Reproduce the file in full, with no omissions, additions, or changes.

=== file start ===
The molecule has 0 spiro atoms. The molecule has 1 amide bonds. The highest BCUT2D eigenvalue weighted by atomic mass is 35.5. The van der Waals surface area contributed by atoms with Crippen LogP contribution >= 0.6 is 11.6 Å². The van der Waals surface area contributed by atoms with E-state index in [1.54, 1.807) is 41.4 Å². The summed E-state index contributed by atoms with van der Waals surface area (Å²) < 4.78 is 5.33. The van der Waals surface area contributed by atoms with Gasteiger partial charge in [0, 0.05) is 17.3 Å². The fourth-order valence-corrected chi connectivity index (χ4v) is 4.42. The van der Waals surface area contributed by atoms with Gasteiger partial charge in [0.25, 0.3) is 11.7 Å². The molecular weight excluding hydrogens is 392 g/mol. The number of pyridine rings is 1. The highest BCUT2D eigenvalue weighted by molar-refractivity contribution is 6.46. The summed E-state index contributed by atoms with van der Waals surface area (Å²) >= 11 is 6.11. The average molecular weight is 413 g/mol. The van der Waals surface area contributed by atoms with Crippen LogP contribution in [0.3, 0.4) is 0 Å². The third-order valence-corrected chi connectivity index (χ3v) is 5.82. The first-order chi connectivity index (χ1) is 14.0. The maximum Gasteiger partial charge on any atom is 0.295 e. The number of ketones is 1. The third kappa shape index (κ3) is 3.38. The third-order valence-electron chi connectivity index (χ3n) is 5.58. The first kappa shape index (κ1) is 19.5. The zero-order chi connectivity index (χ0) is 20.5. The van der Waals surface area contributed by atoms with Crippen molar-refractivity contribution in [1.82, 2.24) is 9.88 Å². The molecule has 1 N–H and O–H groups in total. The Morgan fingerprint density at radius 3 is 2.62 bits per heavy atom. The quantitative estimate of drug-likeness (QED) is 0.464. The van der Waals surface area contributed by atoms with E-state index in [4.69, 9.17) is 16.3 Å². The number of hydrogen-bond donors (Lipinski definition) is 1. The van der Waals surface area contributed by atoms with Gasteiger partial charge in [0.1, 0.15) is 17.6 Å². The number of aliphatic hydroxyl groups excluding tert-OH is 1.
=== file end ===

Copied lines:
The molecule has 0 spiro atoms. The molecule has 1 amide bonds. The highest BCUT2D eigenvalue weighted by atomic mass is 35.5. The van der Waals surface area contributed by atoms with Crippen LogP contribution >= 0.6 is 11.6 Å². The van der Waals surface area contributed by atoms with E-state index in [1.54, 1.807) is 41.4 Å². The summed E-state index contributed by atoms with van der Waals surface area (Å²) < 4.78 is 5.33. The van der Waals surface area contributed by atoms with Gasteiger partial charge in [0, 0.05) is 17.3 Å². The fourth-order valence-corrected chi connectivity index (χ4v) is 4.42. The van der Waals surface area contributed by atoms with Gasteiger partial charge in [0.25, 0.3) is 11.7 Å². The molecular weight excluding hydrogens is 392 g/mol. The number of pyridine rings is 1. The highest BCUT2D eigenvalue weighted by molar-refractivity contribution is 6.46. The summed E-state index contributed by atoms with van der Waals surface area (Å²) >= 11 is 6.11. The average molecular weight is 413 g/mol. The van der Waals surface area contributed by atoms with Crippen LogP contribution in [0.3, 0.4) is 0 Å². The third-order valence-corrected chi connectivity index (χ3v) is 5.82. The first-order chi connectivity index (χ1) is 14.0. The maximum Gasteiger partial charge on any atom is 0.295 e. The number of ketones is 1. The third kappa shape index (κ3) is 3.38. The third-order valence-electron chi connectivity index (χ3n) is 5.58. The first kappa shape index (κ1) is 19.5. The zero-order chi connectivity index (χ0) is 20.5. The van der Waals surface area contributed by atoms with Crippen molar-refractivity contribution in [1.82, 2.24) is 9.88 Å². The molecule has 1 N–H and O–H groups in total. The Morgan fingerprint density at radius 3 is 2.62 bits per heavy atom. The quantitative estimate of drug-likeness (QED) is 0.464. The van der Waals surface area contributed by atoms with E-state index in [4.69, 9.17) is 16.3 Å². The number of hydrogen-bond donors (Lipinski definition) is 1. The van der Waals surface area contributed by atoms with Gasteiger partial charge in [0.1, 0.15) is 17.6 Å². The number of aliphatic hydroxyl groups excluding tert-OH is 1.